Passover at Home
In studying Passover more in depth, we have reached a deeper understanding of what is included in Passover. In the past, we have followed only the symbols given by Yahshua in the New Testament.
But if you look closely, you will see that the Passover meal was to be forever. They were to eat a meal of roasted lamb, bitter herbs and unleavened bread. And then in Exodus 12:14, it says, "And the day shall be a memorial for you, and you shall celebrate it as a feast to Yahweh, for your generations. You shall celebrate it as a law forever."
In Exodus 12:42, it is referred to as a "night to be much observed". The word "observed" carries the meaning of a watch, to guard, to keep a vigil. Of course, they did that the first year. They had to be alert and on guard to be sure on one accidentally wandered outside. It was a night of vigil.
Why haven't we done any of that? There is no Scripture telling us to change it; to leave out that part. So why did we? Aren't we to follow Yahshua's example? He and the disciples ate a Passover meal before He washed their feet and introduced the symbols of the bread and wine.
At the beginning of the 14th (just after sunset on April 2, 2004), the Congregation of Yahweh in Irving, for the first time, will begin the evening with the sharing of a meal. We will include some lamb, bitter herbs and unleavened bread in that meal. And as we eat it, we will remember and talk about the story of where this started and why.
You at home can do the same with family and/or friends. If you are alone, you can still have a meal and, with your Bible, review the history. Then follow that meal with the symbols Yahshua instituted; that you have made preparations for ahead of time.
Set aside a quiet place for conducting the service, with adequate seating and a little room for moving around. Bring into the room just enough unleavened bread - unbroken - for each person participating to have one small, bite-sized piece. It should be placed on a plate or serving tray and covered with a white napkin. There should be small glasses, one for each person, with two to three teaspoons of wine in each. Cover these also with a white napkin. Each person should have a basin with a little water in it, a small towel and a Bible.
The service should be opened with prayer. All reading can be done by one or shared by all. First read:
- Luke 22:7-20
- I Corinthians 11:17-26
After Yahshua and His disciples ate the meal, He exhibited a lesson in humility and service by washing the feet of the ones present with Him. Read:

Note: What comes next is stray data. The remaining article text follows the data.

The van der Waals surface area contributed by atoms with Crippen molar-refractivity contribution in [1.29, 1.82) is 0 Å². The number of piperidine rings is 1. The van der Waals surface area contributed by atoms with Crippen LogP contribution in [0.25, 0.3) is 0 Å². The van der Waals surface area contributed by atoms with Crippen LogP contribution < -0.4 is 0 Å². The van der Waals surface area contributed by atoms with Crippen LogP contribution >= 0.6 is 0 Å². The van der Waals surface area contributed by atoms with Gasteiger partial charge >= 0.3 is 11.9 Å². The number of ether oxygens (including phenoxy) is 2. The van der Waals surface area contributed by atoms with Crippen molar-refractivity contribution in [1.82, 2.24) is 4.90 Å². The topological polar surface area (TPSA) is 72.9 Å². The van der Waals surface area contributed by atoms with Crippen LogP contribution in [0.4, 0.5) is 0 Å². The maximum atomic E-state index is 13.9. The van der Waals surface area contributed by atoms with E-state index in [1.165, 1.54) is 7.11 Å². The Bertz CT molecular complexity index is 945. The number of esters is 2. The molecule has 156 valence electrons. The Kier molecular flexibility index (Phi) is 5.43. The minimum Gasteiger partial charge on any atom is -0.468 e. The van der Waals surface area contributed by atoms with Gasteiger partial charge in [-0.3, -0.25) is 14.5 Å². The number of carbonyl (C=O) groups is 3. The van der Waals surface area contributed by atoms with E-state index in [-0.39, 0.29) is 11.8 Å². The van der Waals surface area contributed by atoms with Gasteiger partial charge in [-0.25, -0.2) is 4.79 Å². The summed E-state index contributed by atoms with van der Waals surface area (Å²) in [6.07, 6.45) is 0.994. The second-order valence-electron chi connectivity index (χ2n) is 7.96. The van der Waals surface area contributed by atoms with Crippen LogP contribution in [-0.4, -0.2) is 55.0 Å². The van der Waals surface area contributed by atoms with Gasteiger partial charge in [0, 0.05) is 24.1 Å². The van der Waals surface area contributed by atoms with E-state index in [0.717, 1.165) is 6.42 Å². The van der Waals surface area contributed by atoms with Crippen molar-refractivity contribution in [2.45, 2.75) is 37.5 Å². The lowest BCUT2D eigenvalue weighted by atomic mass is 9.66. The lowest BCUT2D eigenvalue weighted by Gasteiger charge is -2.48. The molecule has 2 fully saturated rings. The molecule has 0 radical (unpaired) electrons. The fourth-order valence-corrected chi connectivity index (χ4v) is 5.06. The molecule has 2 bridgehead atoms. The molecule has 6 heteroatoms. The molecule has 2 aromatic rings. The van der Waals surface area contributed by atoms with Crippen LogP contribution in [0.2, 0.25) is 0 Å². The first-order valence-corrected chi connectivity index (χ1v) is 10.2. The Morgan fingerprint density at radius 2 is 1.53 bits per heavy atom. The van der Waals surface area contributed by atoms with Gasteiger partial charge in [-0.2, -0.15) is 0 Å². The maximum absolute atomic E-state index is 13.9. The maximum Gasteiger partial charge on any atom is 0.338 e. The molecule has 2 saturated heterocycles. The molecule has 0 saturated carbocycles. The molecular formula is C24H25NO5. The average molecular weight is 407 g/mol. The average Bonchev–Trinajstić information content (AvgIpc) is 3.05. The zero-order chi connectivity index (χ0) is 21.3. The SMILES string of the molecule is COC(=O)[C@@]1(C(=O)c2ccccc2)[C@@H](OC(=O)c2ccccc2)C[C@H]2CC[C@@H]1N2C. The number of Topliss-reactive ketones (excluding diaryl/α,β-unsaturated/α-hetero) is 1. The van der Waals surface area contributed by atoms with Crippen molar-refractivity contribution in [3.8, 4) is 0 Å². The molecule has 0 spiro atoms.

- John 13:1-17
Take a few minutes to do the foot washing and then read:
- John 6:47-48
- I Peter 2:19-25
- Isaiah 53:1-9
- I Corinthians 11:23-24, 27-32
Uncover the unleavened bread and ask Yahweh's blessing on it, thanking Him for His Son that it symbolizes, who gave His body for us and received stripes for our healing. Break the bread into bite-sized pieces, pass it around, and allow everyone time to eat before going on. Re-cover any remaining bread. Then read:
- I Peter 1:18-21
- I Corinthians 11:25
Uncover the wine and ask Yahweh's blessing on it, thanking Him for the Yahshua who died in our place, whose blood was shed for the remission of our sins. Re-cover the glasses once again.
Read selections from, or all of, John 13-17.
Read Matthew 26:30 and end the service with any hymn that you wish to sing.
After Yahshua and the twelve sang a song, they went out into Gethsemane. There Yahshua went a little farther away to pray, leaving the others with the instructions to "watch" with Him. It was that night that was originally a night of vigil, and that is what He was asking of them.
This is something else we have not done in the past, but it is also to be a part of the celebration. So, for at least a little while, we will observe a vigil on that night as well.
Any wine that was blessed and not drank during the service should be poured out. Any remaining pieces of bread that was blessed should be destroyed. We have always burned it as that is what Yahweh instructed Israel to do with any of the roasted lamb that remained.